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COVID-19 recommendations kids under 12

What to do until kids under 12 can get the COVID-19 vaccine


The announcement from the Centers for Disease Control and Prevention (CDC) on May 13 that fully vaccinated individuals no longer need to wear a mask in most cases has left many parents with kids under 12 years of age scratching their heads. What do you do when your younger kids still aren’t vaccinated?

Is COVID-19 even a threat for kids? 

More than 3.9 million children have tested positive for COVID-19 in the United States since the start of the pandemic. We know that if you are infected, COVID-19 can be spread even if you don’t have symptoms. While it’s true that kids typically experience less severe symptoms than adults, some children get very sick and require hospitalization or need to be placed on a ventilator to help them breathe. We also know that some children have developed a rare, but serious, inflammatory condition called Multisystem Inflammatory Syndrome in Children, or MIS-C, as a result of COVID-19. 

Therefore, it’s important for parents to continue taking precautions with their unvaccinated kids.

Steps to help protect your kids from COVID-19

  • Vaccinate your older kids to protect your younger ones: If you have a child 12 years of age or older, definitely DO get them vaccinated because their inoculation (and yours) will help protect younger siblings and other family members who may be unable to get the vaccine. While data is still being collected, early results show that the vaccines do help keep people with no symptoms from spreading COVID-19.

  • Continue to follow the 3 Ws:
    • Wear a mask: According to the CDC, all unvaccinated people age 2 and older should continue to wear a mask in public settings and with people who don’t live in their household.

    • Wash your hands: Don’t forget the importance of solid hand hygiene — make sure your child is lathering up often with soap and water for at least 20 seconds, or they use hand sanitizer with at least 60 percent alcohol.

    • Watch your distance: It’s also important for your unvaccinated child to stay at least 6 feet away from others who don’t live with them.

  • Play outside: The virus has proven to be much less transmissible outdoors, so whenever possible playing outside with friends is desirable and healthy.

Make informed decisions

Every family has its own risk tolerance. If your family includes vaccinated and unvaccinated individuals, decide on your risk tolerance for your entire family unit. Where you’re going, how many people will be there, how much time you’ll spend there, and the vaccination status of attendees are factors to take into consideration.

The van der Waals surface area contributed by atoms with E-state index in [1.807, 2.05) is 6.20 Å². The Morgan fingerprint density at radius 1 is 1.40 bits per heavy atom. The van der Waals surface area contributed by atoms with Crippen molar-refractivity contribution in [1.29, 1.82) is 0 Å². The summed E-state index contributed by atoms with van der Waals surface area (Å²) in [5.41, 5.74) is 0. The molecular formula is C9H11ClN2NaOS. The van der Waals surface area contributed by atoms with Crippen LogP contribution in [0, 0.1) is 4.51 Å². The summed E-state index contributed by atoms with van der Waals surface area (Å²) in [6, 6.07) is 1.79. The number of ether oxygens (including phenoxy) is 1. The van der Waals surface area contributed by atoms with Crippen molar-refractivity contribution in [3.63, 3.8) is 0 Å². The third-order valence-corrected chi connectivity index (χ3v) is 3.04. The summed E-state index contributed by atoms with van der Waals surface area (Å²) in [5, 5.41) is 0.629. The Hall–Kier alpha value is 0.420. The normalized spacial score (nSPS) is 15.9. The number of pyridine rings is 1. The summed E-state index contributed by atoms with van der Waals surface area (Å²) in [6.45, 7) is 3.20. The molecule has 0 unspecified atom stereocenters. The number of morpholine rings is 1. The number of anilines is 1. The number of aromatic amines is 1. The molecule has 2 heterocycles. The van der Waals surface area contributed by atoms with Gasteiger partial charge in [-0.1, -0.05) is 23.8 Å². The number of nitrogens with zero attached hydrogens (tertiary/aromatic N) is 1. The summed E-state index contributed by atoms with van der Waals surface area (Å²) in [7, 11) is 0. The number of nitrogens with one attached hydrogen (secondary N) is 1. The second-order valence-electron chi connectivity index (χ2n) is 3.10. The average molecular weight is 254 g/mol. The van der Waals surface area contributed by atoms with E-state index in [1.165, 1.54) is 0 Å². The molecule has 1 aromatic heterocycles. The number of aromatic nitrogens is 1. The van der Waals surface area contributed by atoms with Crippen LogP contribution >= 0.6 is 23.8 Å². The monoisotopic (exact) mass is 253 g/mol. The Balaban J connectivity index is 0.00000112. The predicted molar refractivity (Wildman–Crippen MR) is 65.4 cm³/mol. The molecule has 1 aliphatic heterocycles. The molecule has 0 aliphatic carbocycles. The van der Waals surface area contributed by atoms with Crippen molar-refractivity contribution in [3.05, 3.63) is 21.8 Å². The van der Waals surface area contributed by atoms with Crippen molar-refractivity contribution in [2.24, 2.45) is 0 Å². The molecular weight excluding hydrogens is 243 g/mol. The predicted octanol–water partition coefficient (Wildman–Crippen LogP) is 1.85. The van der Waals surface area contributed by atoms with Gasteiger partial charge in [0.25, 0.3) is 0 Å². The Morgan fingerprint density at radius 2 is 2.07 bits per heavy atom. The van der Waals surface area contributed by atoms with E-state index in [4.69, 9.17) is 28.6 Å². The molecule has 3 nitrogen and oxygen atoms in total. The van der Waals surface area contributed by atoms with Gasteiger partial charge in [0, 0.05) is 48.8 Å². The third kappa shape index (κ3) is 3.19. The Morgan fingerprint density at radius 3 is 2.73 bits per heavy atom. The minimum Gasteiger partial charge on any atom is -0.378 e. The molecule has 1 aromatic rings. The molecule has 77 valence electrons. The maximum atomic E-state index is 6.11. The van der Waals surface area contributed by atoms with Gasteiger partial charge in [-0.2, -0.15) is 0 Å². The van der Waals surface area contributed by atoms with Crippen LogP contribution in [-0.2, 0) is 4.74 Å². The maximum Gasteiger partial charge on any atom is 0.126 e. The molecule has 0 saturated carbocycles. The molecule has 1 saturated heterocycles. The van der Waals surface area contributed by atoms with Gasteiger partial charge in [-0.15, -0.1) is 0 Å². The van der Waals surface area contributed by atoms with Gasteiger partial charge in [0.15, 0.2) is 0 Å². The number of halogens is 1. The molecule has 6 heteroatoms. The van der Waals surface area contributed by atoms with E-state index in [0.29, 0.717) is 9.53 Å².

For example, if you’re having a family gathering with vaccinated and unvaccinated people, make sure the kids are outside if possible, or wear masks when inside or in close proximity. You may want to avoid crowded indoor settings where there are lots of people without masks and of unknown vaccination status.

It’s also important to consider the activities of your vaccinated kids and the impact they have on younger siblings. Perhaps you will only allow your vaccinated children to be unmasked indoors or at sleepovers with other vaccinated kids to reduce the risk to your younger, unvaccinated children.

If your unvaccinated child is immunocompromised or has other health risk factors, your entire family should have a lower risk tolerance and take a bit more caution. In this circumstance, even vaccinated family members should be careful in settings where there are unvaccinated people in close proximity indoors without masks.

I’ve also heard of some families where the vaccinated parents and older siblings plan on continuing to wear masks until the whole family can be vaccinated in order to model consistent behavior for the younger kids. I think that’s a nice idea that could be beneficial and adds another layer of safety for someone at risk. .

Vaccines for younger kids are coming

Currently, Pfizer-BioNTech, Moderna and Johnson & Johnson are all studying the safety and effectiveness of their vaccines in children, including in infants as young as 6 months old. Pfizer-BioNTech hopes to request approval for its COVID-19 vaccine for kids 2-11 years old in late summer.

Continued study of the vaccines has shown that they are extremely safe and effective in preventing infection, and if infection does occur, the vaccinated person has such a low viral load that they are not spreading the disease. Additionally, especially in kids, serious side-effects of the vaccine have been extremely rare.

When kids younger than 12 are eligible for the vaccine, it’s important to vaccinate them for their protection, to help protect your family, and to help stop community spread. Widespread vaccination is a critical tool to help stop the pandemic and get back to the things we (and our kids) love.

Children’s Wisconsin is here for you. Our vaccine clinics currently are scheduling appointments for kids 12 years old and older, and we will be ready to vaccinate younger children as soon as they’re eligible.

We encourage you to speak with your child’s pediatrician if you have specific questions or concerns about your child or unique family situation.